Moe Wilensky’s Light Lunch – a Spartan corner diner with institutional green walls and an elbow-worn wood-grain pattern Formica counter – might depress a patron in search of fun. Wilensky’s has no sense of humor. It has rules. Pay when served. No tipping allowed. Sandwiches will not be cut in half. The Wilensky “special” is available garnished one and only one way, with mustard. Because all specials are the same, yours will be slapped down on the counter in seconds. It comes on wax paper; a plate would be too decorous. It is thin slices of all-beef baloney and salami on a roll (a slice of cheese is the one option), the whole package cooked in a press similar to the plancha used to make a Cuban sandwich. The press squeezes it flat and the roll becomes two crisp tiles around the meat. Served steaming-warm, its flavor teases the same pleasure zone as a kosher hot dog, but with the added crunch of the toasted roll. Soda fountain Cokes are available with cherry flavoring; the beverage menu also includes soda frappes, known in New York as egg creams.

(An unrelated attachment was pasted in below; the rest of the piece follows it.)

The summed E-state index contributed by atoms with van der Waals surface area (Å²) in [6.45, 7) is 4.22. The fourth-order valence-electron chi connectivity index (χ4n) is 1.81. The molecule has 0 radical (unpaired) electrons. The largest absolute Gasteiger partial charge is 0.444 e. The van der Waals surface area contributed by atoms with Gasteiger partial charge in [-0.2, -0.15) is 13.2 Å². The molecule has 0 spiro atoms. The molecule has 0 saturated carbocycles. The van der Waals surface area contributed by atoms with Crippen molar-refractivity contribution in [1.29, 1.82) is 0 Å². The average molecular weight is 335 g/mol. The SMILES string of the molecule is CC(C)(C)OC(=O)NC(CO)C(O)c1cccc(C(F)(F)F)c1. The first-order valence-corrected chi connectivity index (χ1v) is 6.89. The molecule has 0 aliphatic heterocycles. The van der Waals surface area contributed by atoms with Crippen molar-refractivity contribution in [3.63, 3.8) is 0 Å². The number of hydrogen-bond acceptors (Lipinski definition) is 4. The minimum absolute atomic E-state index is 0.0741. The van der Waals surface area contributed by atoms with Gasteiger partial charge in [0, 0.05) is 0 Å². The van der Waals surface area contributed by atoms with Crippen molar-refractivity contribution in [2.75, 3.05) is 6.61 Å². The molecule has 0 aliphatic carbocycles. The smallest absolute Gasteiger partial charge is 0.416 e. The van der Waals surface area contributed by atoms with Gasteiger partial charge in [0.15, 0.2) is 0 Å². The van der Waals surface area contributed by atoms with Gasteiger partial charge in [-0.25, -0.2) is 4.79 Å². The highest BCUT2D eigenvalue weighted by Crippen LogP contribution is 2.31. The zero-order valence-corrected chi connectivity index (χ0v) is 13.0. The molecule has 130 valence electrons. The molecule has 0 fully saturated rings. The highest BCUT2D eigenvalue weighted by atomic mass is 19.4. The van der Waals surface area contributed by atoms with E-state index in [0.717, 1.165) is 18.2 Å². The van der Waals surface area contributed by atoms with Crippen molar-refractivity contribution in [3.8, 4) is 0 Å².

Unlike the city’s delis, which seem always to be boisterous, and its espresso shops, which fairly buzz with caffeinated joy, Wilensky’s is museum-quiet and the staff can be more curt than courteous. Opposite the nine-stool counter where diners eat side-by-side are shelves of beat-up paperback books. “For sale?” we ask the widow Wilensky, who stands with her arms folded to express annoyance at our curiosity.
“Half the cover price,” she answers wearily.
On top of the case that holds the books is another bargain: a pair of P205x55Rx16 B.F. Goodrich snow tires that look good as new. “What else do you have for sale?” we inquire.
We have pressed our luck too far. Madame turns her back and attends to business. We’ve paid, we’ve eaten, our seats at the counter have been occupied by others. Our time is up.